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Analysis and creativity in decision-making

Scott Thurm recently wrote a piece in the WSJ Marketplace section - Now, It's Business By Data, but Numbers Still Can't Tell Future. He talked about the growing trend of trying to run companies more analytically, more "by the numbers", and the success some of those companies have had with this approach including those profiled in Tom Davenport's book "Competing on Analytics" (reviewed here). He quoted Robert Sutton (one of the authors of Hard Facts, Dangerous Half-Truths And Total Nonsense, reviewed here) who contrasted running a business by the numbers with running it based on "faith, fear, superstition and mindless imitation"! However, Scott then goes on to identify two key risks inherent in an analytic or data-driven approach.

  • Change upsets the basis for the analysis
  • Too much focus on analysis stifles the creativity needed for innovation and tomorrow's growth

These are both good points and made me think about enterprise decision management(EDM) in this context. Now Tom Davenport talked about the need to make "quick, accurate decisions on an industrialized scale" when he reviewed Smart (Enough) Systems. These kinds of high-volume, operational decisions are the focus for EDM and change to the environment in which you are making those decisions must be considered. No decision can be automated in a way that will ensure it remains effective indefinitely - changes to competitors, markets, products and economic conditions will conspire to ensure it degrades over time. If you are lucky, it might degrade gently. If you are unlucky, some sudden shift could ruin you.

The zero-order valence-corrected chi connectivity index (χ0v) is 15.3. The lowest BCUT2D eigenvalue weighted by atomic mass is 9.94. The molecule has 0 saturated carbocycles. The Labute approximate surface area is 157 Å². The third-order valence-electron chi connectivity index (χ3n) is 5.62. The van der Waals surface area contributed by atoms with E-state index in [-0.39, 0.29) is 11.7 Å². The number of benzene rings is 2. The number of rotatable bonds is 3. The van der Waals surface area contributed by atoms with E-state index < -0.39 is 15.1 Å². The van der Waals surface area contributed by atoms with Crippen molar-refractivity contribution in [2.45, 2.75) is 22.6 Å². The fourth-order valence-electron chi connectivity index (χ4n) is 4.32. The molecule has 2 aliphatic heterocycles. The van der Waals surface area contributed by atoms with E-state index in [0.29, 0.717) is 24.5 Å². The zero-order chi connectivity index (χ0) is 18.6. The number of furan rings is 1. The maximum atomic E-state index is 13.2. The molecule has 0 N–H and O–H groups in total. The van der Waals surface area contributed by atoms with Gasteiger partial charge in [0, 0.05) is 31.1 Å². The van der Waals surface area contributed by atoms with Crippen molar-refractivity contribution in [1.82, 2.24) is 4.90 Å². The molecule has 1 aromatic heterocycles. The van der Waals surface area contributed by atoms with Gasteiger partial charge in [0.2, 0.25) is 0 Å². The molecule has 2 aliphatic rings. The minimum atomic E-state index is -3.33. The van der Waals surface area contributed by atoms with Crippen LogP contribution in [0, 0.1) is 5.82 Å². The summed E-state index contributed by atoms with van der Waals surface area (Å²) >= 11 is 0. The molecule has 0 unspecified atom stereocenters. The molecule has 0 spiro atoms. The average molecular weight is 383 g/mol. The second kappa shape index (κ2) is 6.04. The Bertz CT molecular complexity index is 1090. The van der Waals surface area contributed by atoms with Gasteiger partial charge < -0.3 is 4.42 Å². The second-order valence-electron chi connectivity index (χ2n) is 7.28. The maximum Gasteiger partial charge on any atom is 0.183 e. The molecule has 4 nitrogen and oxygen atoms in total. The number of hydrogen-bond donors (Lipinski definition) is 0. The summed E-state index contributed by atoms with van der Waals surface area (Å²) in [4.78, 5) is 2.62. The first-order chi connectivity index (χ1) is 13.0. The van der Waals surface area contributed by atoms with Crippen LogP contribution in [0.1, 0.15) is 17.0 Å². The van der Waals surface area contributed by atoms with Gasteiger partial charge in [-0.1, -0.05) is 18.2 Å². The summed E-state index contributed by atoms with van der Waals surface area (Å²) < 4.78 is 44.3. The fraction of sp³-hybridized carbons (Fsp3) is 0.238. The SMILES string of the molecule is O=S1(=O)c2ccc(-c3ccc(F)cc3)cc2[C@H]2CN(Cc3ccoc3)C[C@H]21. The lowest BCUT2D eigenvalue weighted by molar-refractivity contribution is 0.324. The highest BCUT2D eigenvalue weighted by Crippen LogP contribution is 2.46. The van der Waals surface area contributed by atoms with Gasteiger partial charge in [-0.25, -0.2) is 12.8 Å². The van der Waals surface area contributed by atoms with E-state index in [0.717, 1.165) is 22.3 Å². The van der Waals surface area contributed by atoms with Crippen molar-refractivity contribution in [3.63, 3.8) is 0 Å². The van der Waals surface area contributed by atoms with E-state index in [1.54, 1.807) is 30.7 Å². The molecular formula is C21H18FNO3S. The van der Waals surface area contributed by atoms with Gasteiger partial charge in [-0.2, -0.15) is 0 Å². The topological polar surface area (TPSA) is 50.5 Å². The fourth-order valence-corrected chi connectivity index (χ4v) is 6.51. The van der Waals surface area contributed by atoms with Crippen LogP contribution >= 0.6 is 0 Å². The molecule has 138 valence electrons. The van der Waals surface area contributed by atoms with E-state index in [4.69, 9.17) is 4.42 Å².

This need to manage and improve decisions in the face of change is why challengers is so important to the successful adoption of decision automation. With adaptive control you constantly test your current decision making approach against challengers to see if any of them work better. This helps both find better approaches and spot when your existing approach is no longer optimal. An infrastructure for adaptive control also allows you to move into true experimental design where you are systematically checking a large number of potential approaches and aiming for continuous optimization.

Some changes are too sudden for this approach, however, as the results of many decisions take a finite length of time to collect. A very rapid change might mean you are in trouble before the results show it. Using decision simulation techniques, and a robust model of what influences the decision, many organizations are now running scenarios (such as much higher interest rates or a bad hurricane season) to come up with the rules and analytic models that work best in those circumstances. These decision approaches can be kept on the shelf ready to go in case one of those major changes should occur. Even this does not completely solve the need to respond to unexpected change, for which a general focus on agile information systems is about all you can do, but it limits the circumstances in which you will have no response beyond "gut feel". Now that I have finished Harry Potter 7 (of which more later), I am also in the middle of reading Nassim Taleb's The Black Swan: The Impact of the Highly Improbable and I will write up a review and some thoughts on managing "black swan" events sometime soon.